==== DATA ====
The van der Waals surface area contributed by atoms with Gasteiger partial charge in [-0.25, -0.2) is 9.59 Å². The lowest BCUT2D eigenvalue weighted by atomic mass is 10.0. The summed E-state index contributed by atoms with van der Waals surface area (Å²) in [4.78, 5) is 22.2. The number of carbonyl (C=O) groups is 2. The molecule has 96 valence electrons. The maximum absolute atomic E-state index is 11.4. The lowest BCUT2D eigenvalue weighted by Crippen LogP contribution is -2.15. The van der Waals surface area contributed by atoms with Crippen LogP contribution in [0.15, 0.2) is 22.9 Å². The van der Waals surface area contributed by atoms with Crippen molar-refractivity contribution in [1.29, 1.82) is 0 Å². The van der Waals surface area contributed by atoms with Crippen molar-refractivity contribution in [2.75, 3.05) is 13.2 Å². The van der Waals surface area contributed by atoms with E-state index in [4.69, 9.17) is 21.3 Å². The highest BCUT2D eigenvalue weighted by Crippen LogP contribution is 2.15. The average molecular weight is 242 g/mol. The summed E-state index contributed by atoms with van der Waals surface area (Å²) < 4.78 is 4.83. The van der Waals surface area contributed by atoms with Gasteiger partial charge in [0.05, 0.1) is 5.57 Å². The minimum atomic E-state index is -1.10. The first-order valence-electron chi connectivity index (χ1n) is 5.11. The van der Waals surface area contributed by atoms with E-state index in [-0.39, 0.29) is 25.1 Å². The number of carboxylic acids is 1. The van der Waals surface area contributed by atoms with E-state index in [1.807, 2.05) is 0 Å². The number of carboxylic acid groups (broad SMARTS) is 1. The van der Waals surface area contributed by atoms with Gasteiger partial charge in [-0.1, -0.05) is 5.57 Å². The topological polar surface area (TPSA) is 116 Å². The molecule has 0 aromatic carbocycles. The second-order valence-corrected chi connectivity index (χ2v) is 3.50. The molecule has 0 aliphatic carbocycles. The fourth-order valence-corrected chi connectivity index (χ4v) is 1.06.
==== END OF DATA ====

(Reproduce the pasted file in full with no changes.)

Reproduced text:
The van der Waals surface area contributed by atoms with Gasteiger partial charge in [-0.25, -0.2) is 9.59 Å². The lowest BCUT2D eigenvalue weighted by atomic mass is 10.0. The summed E-state index contributed by atoms with van der Waals surface area (Å²) in [4.78, 5) is 22.2. The number of carbonyl (C=O) groups is 2. The molecule has 96 valence electrons. The maximum absolute atomic E-state index is 11.4. The lowest BCUT2D eigenvalue weighted by Crippen LogP contribution is -2.15. The van der Waals surface area contributed by atoms with Crippen LogP contribution in [0.15, 0.2) is 22.9 Å². The van der Waals surface area contributed by atoms with Crippen molar-refractivity contribution in [1.29, 1.82) is 0 Å². The van der Waals surface area contributed by atoms with Crippen molar-refractivity contribution in [2.75, 3.05) is 13.2 Å². The van der Waals surface area contributed by atoms with E-state index in [4.69, 9.17) is 21.3 Å². The highest BCUT2D eigenvalue weighted by Crippen LogP contribution is 2.15. The average molecular weight is 242 g/mol. The summed E-state index contributed by atoms with van der Waals surface area (Å²) < 4.78 is 4.83. The van der Waals surface area contributed by atoms with Gasteiger partial charge in [0.05, 0.1) is 5.57 Å². The minimum atomic E-state index is -1.10. The first-order valence-electron chi connectivity index (χ1n) is 5.11. The van der Waals surface area contributed by atoms with E-state index in [-0.39, 0.29) is 25.1 Å². The number of carboxylic acids is 1. The van der Waals surface area contributed by atoms with E-state index in [1.807, 2.05) is 0 Å². The number of carboxylic acid groups (broad SMARTS) is 1. The van der Waals surface area contributed by atoms with Gasteiger partial charge in [-0.1, -0.05) is 5.57 Å². The topological polar surface area (TPSA) is 116 Å². The molecule has 0 aromatic carbocycles. The second-order valence-corrected chi connectivity index (χ2v) is 3.50. The molecule has 0 aliphatic carbocycles. The fourth-order valence-corrected chi connectivity index (χ4v) is 1.06.